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Author Topic: Rejections and acceptance issues  (Read 3989 times)

Offline S. K. Inkslinger

Rejections and acceptance issues
« on: June 04, 2017, 07:56:07 AM »
Anddd... I've just been rejected by another online publisher. Submitting to a smaller publisher thinking that it'll raise my chances is pretty much no good, I guess.  :-\

I'm still new to all of this, so this is only my third rejection so far. I've got 997 more rejections to go for the "Fail a thousand times to succeed on the thousand oneth" (as quotes go) achievement I reckon.

How about everyone here? How many times have you been rejected, and are there any times that stung worse than the others? Are there any extra pointers/ tips I should take into consideration on submitting my works to publishers?   

Offline Steve Harrison

Re: Rejections and acceptance issues
« Reply #1 on: June 04, 2017, 08:29:54 AM »
I'm pretty sure I stacked up well over a thousand rejections before I was accepted, but I always thought I was publishable and eventually I was right.

There's no real answer to your question. I did a lot of research into targeting publishers who I thought would be a good fit, but really it's a numbers game and ten rejections can be for ten different reasons. You are looking for that one person who appreciates your brilliance!

One thing I did do was go back and thank the publisher after each rejection and ask if there was a specific reason for saying no. Very few responded, but their feedback was excellent and I kept writing and improving.

My only other piece of advice is to follow the publisher's submission requirements to the letter and always present your work professionally. If they don't like the writing/story, that's fine, but you do not want them to be offside before they start reading or, indeed, throw it out unread because the writer hasn't read their requirements.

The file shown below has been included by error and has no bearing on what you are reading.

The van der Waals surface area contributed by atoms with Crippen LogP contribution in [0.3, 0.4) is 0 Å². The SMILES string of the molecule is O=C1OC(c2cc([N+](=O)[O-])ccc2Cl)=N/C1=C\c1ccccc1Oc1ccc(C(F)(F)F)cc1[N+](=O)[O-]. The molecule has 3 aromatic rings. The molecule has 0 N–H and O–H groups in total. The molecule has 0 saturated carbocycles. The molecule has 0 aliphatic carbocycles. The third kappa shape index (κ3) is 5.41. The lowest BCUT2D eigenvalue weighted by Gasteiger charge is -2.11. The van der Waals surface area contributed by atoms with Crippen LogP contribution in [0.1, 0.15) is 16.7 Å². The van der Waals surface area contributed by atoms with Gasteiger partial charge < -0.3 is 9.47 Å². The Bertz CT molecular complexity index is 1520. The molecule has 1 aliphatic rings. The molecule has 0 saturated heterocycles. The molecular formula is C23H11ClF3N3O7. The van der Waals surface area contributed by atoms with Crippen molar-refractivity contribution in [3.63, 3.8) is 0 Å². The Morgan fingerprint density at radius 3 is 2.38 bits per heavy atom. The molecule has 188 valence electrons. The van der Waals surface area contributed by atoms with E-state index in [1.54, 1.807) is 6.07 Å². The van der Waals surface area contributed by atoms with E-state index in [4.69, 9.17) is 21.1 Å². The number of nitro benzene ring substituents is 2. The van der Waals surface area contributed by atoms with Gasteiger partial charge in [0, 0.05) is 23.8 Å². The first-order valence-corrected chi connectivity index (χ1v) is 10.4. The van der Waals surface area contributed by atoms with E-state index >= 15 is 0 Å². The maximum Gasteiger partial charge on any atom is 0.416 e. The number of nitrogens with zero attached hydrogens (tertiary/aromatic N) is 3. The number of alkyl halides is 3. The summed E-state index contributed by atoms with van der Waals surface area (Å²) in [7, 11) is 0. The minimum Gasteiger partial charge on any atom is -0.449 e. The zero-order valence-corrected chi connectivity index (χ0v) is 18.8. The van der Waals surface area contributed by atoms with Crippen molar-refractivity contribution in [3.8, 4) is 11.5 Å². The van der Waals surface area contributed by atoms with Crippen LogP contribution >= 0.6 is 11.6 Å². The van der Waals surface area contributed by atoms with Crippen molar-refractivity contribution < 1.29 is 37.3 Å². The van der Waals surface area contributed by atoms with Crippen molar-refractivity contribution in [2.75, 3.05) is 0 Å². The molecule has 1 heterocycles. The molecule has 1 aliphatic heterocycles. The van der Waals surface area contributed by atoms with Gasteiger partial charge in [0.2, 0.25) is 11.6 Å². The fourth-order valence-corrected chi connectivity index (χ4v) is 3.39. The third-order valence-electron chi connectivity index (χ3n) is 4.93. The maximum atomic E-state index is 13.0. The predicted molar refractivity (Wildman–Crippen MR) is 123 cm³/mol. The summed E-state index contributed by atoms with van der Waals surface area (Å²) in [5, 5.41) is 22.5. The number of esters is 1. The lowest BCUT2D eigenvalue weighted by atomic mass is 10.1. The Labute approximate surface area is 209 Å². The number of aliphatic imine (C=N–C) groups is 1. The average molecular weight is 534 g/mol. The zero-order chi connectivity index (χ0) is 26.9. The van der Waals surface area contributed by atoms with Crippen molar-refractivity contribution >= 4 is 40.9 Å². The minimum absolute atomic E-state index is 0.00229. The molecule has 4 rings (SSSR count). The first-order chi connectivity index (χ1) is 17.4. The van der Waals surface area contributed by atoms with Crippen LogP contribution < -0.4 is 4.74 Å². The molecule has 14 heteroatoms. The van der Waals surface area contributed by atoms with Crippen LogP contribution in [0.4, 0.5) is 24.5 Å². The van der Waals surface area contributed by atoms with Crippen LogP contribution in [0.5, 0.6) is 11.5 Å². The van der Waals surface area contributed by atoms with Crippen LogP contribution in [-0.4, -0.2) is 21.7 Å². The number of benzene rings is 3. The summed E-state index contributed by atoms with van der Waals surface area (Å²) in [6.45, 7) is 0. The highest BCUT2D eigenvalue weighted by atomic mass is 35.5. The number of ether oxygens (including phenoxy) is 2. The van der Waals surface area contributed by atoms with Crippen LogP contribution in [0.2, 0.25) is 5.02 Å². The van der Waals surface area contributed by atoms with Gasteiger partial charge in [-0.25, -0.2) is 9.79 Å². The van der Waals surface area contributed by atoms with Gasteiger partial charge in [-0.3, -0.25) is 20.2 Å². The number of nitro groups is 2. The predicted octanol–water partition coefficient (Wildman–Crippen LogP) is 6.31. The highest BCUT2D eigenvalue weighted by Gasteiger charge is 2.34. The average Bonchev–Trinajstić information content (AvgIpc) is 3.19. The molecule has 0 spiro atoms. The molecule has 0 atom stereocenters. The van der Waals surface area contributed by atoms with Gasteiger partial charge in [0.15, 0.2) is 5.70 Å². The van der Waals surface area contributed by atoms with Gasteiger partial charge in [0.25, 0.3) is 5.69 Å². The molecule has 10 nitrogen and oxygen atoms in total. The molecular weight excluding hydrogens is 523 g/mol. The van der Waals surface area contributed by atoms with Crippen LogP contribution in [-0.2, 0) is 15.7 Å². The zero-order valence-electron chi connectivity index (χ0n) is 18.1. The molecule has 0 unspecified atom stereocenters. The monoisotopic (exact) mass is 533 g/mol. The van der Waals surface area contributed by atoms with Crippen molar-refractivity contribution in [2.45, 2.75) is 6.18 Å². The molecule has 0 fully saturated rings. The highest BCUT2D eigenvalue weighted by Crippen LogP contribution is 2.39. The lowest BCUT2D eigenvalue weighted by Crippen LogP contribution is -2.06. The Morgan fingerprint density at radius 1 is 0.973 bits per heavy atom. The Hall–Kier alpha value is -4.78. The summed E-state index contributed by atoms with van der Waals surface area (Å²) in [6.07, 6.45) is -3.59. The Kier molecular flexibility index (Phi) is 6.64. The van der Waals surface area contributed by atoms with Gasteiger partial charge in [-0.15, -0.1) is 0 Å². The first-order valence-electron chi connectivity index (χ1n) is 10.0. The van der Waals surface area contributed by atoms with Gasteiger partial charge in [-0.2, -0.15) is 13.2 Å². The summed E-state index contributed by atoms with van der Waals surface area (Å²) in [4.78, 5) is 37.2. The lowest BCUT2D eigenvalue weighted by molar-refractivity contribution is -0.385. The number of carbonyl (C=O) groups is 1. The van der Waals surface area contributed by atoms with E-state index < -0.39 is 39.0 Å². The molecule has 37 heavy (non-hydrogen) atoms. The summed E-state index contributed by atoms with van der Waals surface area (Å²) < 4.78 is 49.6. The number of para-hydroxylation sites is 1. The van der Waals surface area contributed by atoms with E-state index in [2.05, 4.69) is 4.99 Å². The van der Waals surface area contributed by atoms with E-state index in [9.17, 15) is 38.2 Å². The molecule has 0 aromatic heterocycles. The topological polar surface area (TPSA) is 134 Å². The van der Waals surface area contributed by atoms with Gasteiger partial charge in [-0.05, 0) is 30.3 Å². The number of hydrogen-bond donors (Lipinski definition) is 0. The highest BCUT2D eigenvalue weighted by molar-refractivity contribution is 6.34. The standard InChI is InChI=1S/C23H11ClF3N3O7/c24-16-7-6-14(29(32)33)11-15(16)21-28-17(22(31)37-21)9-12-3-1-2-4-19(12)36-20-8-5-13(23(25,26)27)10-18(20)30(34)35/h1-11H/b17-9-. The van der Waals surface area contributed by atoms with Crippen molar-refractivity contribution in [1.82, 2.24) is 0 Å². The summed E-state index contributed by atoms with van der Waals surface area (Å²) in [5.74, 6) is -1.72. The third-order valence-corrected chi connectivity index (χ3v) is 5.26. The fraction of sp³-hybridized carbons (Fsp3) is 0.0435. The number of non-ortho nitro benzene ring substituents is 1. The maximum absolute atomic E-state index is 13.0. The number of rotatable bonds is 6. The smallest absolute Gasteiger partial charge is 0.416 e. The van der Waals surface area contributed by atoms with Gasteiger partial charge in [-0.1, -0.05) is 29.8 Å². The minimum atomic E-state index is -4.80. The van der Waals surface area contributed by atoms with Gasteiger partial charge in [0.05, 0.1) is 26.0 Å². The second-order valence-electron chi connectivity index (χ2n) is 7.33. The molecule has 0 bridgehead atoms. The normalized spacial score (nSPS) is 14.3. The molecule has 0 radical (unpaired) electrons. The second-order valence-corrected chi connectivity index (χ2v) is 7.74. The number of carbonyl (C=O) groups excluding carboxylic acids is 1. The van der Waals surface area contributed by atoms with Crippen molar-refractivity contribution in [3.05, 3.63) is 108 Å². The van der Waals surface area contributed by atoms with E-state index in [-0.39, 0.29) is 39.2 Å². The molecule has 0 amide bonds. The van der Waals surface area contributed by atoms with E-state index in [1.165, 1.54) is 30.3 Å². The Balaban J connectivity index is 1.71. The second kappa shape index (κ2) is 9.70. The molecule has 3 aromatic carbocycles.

Every rejection hurt, but I told myself that each one took me one rejection closer to acceptance.
« Last Edit: June 04, 2017, 08:49:53 AM by Steve Harrison »

Offline Nora

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Re: Rejections and acceptance issues
« Reply #2 on: June 04, 2017, 09:03:37 AM »
Got about five or six rejections? On hindsight, I was NOT ready. My writing wasn't half as mature as it is now. I was rushing the process.
Being with a small publisher comes with a load of problems as well, be warned. I'm realising that a lot more now that I work in a big bookseller.
You may write a cool book, but if we don't have big deals with your publisher, then we might not ever get your book, or we might receive one, and not keep it on rolling stock (meaning keeping none on shelf and waiting for people to order it in). But better be published anywhere, to get more consideration afterward too right?
Tough deal.

The one that hurt the most was a story written just for the last months of tor.com open subs. Waited almost a whole year for a curt No.
what to do about it? Nothing. Learn to accept it as part of what writing is. Rejection MIGHT be a judgement on your writing (you always need to get better) but not always. Just keep at it and try to not invest too much sensitive pride. If you truly believe in a piece of work, keep offering it.
it wasn't the no, it was the waiting time that hurt.
« Last Edit: June 05, 2017, 07:28:13 PM by Nora »
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Offline S. K. Inkslinger

Re: Rejections and acceptance issues
« Reply #3 on: June 04, 2017, 09:39:33 AM »
it want the no, it was the waiting time that hurt.

True words, it would've felt much better if the publishers just give you a curt no two days after that, like how Clarkesworld magazine does it. At least we wouldn't have to wait just for the no. Although I do understand that they needed lots of time to process the tons of submissions they received each day.

@Steve Harrison I emailed the publisher back asking for the specificities of the rejection, stating that it could help me improve on my further works. Hopefully they will give me back a reply. Thank you for the advice, anyhow!